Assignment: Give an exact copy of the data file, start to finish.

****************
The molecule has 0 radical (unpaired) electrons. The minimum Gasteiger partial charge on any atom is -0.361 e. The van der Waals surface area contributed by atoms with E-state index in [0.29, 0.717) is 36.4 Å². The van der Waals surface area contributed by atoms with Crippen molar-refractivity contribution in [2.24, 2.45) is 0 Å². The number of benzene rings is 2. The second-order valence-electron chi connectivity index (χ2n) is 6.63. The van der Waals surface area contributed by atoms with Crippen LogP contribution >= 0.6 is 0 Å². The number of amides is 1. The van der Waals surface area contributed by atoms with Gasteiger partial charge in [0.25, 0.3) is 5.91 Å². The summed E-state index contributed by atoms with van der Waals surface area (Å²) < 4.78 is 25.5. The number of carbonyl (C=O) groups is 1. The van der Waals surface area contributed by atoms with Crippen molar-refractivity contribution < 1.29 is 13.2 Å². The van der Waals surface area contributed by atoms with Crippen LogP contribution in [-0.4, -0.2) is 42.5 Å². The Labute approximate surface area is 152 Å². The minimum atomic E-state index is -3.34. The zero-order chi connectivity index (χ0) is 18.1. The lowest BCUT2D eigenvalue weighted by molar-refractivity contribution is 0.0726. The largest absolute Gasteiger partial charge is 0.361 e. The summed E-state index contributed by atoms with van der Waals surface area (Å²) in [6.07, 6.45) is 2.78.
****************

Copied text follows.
The molecule has 0 radical (unpaired) electrons. The minimum Gasteiger partial charge on any atom is -0.361 e. The van der Waals surface area contributed by atoms with E-state index in [0.29, 0.717) is 36.4 Å². The van der Waals surface area contributed by atoms with Crippen molar-refractivity contribution in [2.24, 2.45) is 0 Å². The number of benzene rings is 2. The second-order valence-electron chi connectivity index (χ2n) is 6.63. The van der Waals surface area contributed by atoms with Crippen LogP contribution >= 0.6 is 0 Å². The number of amides is 1. The van der Waals surface area contributed by atoms with Gasteiger partial charge in [0.25, 0.3) is 5.91 Å². The summed E-state index contributed by atoms with van der Waals surface area (Å²) < 4.78 is 25.5. The number of carbonyl (C=O) groups is 1. The van der Waals surface area contributed by atoms with Crippen molar-refractivity contribution < 1.29 is 13.2 Å². The van der Waals surface area contributed by atoms with Crippen LogP contribution in [-0.4, -0.2) is 42.5 Å². The Labute approximate surface area is 152 Å². The minimum atomic E-state index is -3.34. The zero-order chi connectivity index (χ0) is 18.1. The lowest BCUT2D eigenvalue weighted by molar-refractivity contribution is 0.0726. The largest absolute Gasteiger partial charge is 0.361 e. The summed E-state index contributed by atoms with van der Waals surface area (Å²) in [6.07, 6.45) is 2.78.